On Friday, presidents of Michigan universities lobbied before state legislators, asking for more funding from the state. The response was less than promising, with Rep. Bob Genetski (R-Saugatuck) wondering aloud if it’s worth funding both Eastern Michigan University and the University of Michigan’s teaching programs if they’re only a few miles away. This attitude from legislators is troubling, because funding decreases will force individual universities to pick up the slack — and the University, for its part, has grown accustomed to passing these costs onto the students. At a time when maintaining the quality and accessibility of a college education is more important than ever, the state and the University must avoid leaving students with the short end of the financial stick.

Michigan universities are facing a proposed 3 percent cut in funding, as part of Gov. Jennifer Granholm’s recent higher education budget proposal. Granholm also called on state universities to freeze tuition, with the hope that federal stimulus money will help to make up the difference. And with the passage of President Barack Obama’s stimulus package, nearly $14 billion will be added to the $16 billion already available in the Federal Pell Grant program.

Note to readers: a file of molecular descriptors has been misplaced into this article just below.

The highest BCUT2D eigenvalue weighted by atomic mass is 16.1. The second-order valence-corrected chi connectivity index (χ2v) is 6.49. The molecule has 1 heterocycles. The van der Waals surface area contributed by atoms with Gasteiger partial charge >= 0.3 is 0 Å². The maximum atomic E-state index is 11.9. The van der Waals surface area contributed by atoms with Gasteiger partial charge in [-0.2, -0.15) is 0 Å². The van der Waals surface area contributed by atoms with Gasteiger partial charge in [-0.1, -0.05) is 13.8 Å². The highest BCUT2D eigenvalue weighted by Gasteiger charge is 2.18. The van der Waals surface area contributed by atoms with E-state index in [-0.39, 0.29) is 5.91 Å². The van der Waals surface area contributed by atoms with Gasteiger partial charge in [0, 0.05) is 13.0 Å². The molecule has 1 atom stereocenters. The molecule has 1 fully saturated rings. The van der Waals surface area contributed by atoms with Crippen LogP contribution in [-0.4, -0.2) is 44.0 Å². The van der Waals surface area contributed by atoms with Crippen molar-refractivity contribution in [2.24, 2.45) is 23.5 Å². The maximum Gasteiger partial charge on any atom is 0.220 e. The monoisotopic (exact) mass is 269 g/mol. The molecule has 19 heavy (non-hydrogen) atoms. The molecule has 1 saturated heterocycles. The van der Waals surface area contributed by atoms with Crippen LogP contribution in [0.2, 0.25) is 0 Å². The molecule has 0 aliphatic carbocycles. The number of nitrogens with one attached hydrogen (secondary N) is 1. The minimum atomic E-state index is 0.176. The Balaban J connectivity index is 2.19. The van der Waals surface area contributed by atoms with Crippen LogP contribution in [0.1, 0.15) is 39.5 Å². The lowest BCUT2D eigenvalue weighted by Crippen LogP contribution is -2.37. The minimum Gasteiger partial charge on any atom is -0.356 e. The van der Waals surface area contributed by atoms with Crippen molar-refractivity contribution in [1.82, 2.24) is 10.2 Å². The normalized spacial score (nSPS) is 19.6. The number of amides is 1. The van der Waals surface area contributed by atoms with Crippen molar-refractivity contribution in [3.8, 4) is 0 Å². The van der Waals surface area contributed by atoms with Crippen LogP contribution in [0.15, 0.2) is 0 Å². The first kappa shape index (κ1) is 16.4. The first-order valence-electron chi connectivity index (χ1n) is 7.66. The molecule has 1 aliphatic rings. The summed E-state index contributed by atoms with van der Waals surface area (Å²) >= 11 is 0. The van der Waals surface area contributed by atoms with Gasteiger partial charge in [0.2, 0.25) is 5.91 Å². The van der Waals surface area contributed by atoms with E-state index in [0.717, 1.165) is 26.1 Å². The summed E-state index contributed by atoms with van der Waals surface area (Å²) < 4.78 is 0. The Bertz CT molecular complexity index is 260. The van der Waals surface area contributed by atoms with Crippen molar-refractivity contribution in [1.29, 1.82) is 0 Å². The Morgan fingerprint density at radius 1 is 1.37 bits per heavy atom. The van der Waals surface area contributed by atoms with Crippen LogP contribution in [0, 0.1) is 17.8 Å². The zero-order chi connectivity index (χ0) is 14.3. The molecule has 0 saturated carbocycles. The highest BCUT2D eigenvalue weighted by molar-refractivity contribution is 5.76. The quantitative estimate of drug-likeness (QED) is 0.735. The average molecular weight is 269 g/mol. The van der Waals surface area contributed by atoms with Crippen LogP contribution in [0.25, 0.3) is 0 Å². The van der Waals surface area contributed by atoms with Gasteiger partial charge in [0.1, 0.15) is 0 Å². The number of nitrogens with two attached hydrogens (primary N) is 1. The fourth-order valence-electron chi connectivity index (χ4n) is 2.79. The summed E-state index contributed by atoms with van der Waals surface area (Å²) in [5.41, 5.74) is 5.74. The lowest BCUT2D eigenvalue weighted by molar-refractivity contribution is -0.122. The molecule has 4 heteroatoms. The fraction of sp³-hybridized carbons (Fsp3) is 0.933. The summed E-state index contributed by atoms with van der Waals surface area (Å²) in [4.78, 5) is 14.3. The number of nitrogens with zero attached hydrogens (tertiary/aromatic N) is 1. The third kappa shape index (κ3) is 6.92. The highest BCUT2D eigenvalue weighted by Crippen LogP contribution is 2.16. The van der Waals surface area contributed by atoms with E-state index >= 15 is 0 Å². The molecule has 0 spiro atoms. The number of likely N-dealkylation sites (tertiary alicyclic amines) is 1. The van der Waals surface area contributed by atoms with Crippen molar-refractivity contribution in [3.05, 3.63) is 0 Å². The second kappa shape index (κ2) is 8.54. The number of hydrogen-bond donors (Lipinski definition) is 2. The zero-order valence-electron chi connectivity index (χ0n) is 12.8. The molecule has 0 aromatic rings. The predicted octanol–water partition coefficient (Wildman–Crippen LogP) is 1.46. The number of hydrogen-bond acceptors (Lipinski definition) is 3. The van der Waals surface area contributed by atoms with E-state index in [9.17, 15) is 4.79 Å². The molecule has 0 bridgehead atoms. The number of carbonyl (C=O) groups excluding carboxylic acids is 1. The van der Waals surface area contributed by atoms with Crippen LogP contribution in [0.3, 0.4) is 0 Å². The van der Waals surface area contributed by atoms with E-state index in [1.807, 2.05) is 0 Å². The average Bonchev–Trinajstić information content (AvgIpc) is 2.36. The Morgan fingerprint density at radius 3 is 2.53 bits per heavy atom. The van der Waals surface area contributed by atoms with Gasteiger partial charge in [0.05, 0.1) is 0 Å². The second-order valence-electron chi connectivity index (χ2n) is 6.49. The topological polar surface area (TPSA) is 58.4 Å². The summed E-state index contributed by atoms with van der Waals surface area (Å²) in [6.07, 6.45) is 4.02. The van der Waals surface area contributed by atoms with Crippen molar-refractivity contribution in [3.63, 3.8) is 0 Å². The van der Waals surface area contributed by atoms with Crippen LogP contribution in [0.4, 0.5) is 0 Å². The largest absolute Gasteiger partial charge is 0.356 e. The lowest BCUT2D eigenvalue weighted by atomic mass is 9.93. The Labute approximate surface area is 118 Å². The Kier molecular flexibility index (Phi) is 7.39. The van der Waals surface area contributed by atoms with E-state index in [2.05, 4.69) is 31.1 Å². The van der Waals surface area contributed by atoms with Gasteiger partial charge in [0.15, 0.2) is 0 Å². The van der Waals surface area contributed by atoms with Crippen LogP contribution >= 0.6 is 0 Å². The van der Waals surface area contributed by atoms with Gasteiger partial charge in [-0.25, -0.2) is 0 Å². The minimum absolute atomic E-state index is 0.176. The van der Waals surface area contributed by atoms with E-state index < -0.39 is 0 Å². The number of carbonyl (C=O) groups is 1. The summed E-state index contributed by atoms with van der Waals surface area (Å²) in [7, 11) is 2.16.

But even though the federal government has increased funding for Pell Grants, it remains to be seen whether the increase will make a significant difference for students. The extra funds will increase the maximum loan by about $700 and also will increase the number of recipients, while the average allocation of funds will increase by about $200 in 2009-10 and $400 by 2010-11. Additional money for students is always welcome but in the large scheme of things, this will only impact a small number of students.

The extra federal money will have little impact in light of proposed significant funding cuts at the state level. Granholm is in an admittedly tough position, but reducing funding for higher education will be bad for the state economy. Michigan needs a college-educated workforce to carry its economy and industries into the 21st century. The state economy will never catch up if Michigan students are kept out of college because of escalating tuition.

In the past few years, the University’s answer to any budgetary issue has been to raise tuition. Tuition has already gone up a nauseating 34.6 percent in the past four years, and it’s long past time to stop that trend. There are certainly other areas in which the University can pinch pennies without compromising educational integrity, even if the state deals it a decrease in funding. Raising tuition should not be an option for the University at this point — students just can’t afford it, and the cost of tuition is becoming a barrier to attending college.

Provost Teresa Sullivan, foreseeing an outcry from students, has again created a committee with the goal of hearing a student perspective on the issue. But the University administration needs to actually listen to the feedback it receives, and the message from students couldn’t be clearer — tuition must not increase. The administration shouldn’t need a committee to realize this.

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